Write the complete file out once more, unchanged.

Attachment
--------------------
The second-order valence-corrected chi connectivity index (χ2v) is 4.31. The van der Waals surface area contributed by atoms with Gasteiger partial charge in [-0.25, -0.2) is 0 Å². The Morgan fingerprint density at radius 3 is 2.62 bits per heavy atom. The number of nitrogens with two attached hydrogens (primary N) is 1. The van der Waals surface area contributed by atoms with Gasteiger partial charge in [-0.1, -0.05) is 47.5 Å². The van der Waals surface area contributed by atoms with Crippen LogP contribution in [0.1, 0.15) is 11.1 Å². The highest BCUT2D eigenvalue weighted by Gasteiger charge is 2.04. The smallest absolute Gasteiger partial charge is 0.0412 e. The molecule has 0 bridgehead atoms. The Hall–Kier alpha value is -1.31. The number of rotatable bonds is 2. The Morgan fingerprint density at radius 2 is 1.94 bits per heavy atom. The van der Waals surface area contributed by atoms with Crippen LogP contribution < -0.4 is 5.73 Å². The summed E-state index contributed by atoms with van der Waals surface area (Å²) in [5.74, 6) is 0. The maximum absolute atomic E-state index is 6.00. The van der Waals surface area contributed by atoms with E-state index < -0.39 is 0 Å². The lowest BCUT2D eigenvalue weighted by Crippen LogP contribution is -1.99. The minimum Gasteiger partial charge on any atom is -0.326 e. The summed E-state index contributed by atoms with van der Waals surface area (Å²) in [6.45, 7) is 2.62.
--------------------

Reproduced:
The second-order valence-corrected chi connectivity index (χ2v) is 4.31. The van der Waals surface area contributed by atoms with Gasteiger partial charge in [-0.25, -0.2) is 0 Å². The Morgan fingerprint density at radius 3 is 2.62 bits per heavy atom. The number of nitrogens with two attached hydrogens (primary N) is 1. The van der Waals surface area contributed by atoms with Gasteiger partial charge in [-0.1, -0.05) is 47.5 Å². The van der Waals surface area contributed by atoms with Crippen LogP contribution in [0.1, 0.15) is 11.1 Å². The highest BCUT2D eigenvalue weighted by Gasteiger charge is 2.04. The smallest absolute Gasteiger partial charge is 0.0412 e. The molecule has 0 bridgehead atoms. The Hall–Kier alpha value is -1.31. The number of rotatable bonds is 2. The Morgan fingerprint density at radius 2 is 1.94 bits per heavy atom. The van der Waals surface area contributed by atoms with Crippen LogP contribution < -0.4 is 5.73 Å². The summed E-state index contributed by atoms with van der Waals surface area (Å²) in [5.74, 6) is 0. The maximum absolute atomic E-state index is 6.00. The van der Waals surface area contributed by atoms with E-state index < -0.39 is 0 Å². The lowest BCUT2D eigenvalue weighted by Crippen LogP contribution is -1.99. The minimum Gasteiger partial charge on any atom is -0.326 e. The summed E-state index contributed by atoms with van der Waals surface area (Å²) in [6.45, 7) is 2.62.